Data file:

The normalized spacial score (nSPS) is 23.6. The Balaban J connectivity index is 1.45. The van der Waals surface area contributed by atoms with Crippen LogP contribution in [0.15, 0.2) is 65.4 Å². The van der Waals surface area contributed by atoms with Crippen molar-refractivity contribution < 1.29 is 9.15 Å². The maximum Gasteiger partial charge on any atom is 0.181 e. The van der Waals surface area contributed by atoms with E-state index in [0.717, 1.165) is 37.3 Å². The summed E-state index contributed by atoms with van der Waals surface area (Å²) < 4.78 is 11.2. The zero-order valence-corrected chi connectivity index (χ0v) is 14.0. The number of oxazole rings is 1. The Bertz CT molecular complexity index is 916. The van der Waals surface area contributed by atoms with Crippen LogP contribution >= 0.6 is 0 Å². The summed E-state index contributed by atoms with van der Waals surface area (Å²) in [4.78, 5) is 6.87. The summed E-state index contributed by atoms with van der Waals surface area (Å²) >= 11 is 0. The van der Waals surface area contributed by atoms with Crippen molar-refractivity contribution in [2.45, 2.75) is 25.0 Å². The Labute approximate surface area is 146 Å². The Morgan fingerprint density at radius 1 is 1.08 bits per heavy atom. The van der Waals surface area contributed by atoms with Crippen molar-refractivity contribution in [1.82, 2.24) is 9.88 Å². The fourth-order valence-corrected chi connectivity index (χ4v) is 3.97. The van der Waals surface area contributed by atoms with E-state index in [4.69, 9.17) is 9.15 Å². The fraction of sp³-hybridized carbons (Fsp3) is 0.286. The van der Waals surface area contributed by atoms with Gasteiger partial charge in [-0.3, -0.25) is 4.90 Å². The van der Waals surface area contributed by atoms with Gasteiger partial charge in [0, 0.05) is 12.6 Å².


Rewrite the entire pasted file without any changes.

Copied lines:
The normalized spacial score (nSPS) is 23.6. The Balaban J connectivity index is 1.45. The van der Waals surface area contributed by atoms with Crippen LogP contribution in [0.15, 0.2) is 65.4 Å². The van der Waals surface area contributed by atoms with Crippen molar-refractivity contribution < 1.29 is 9.15 Å². The maximum Gasteiger partial charge on any atom is 0.181 e. The van der Waals surface area contributed by atoms with E-state index in [0.717, 1.165) is 37.3 Å². The summed E-state index contributed by atoms with van der Waals surface area (Å²) < 4.78 is 11.2. The zero-order valence-corrected chi connectivity index (χ0v) is 14.0. The number of oxazole rings is 1. The Bertz CT molecular complexity index is 916. The van der Waals surface area contributed by atoms with Crippen LogP contribution >= 0.6 is 0 Å². The summed E-state index contributed by atoms with van der Waals surface area (Å²) in [4.78, 5) is 6.87. The summed E-state index contributed by atoms with van der Waals surface area (Å²) >= 11 is 0. The van der Waals surface area contributed by atoms with Crippen molar-refractivity contribution in [2.45, 2.75) is 25.0 Å². The Labute approximate surface area is 146 Å². The Morgan fingerprint density at radius 1 is 1.08 bits per heavy atom. The van der Waals surface area contributed by atoms with Crippen molar-refractivity contribution in [1.82, 2.24) is 9.88 Å². The fourth-order valence-corrected chi connectivity index (χ4v) is 3.97. The van der Waals surface area contributed by atoms with E-state index in [4.69, 9.17) is 9.15 Å². The fraction of sp³-hybridized carbons (Fsp3) is 0.286. The van der Waals surface area contributed by atoms with Gasteiger partial charge in [-0.3, -0.25) is 4.90 Å². The van der Waals surface area contributed by atoms with Gasteiger partial charge in [0, 0.05) is 12.6 Å².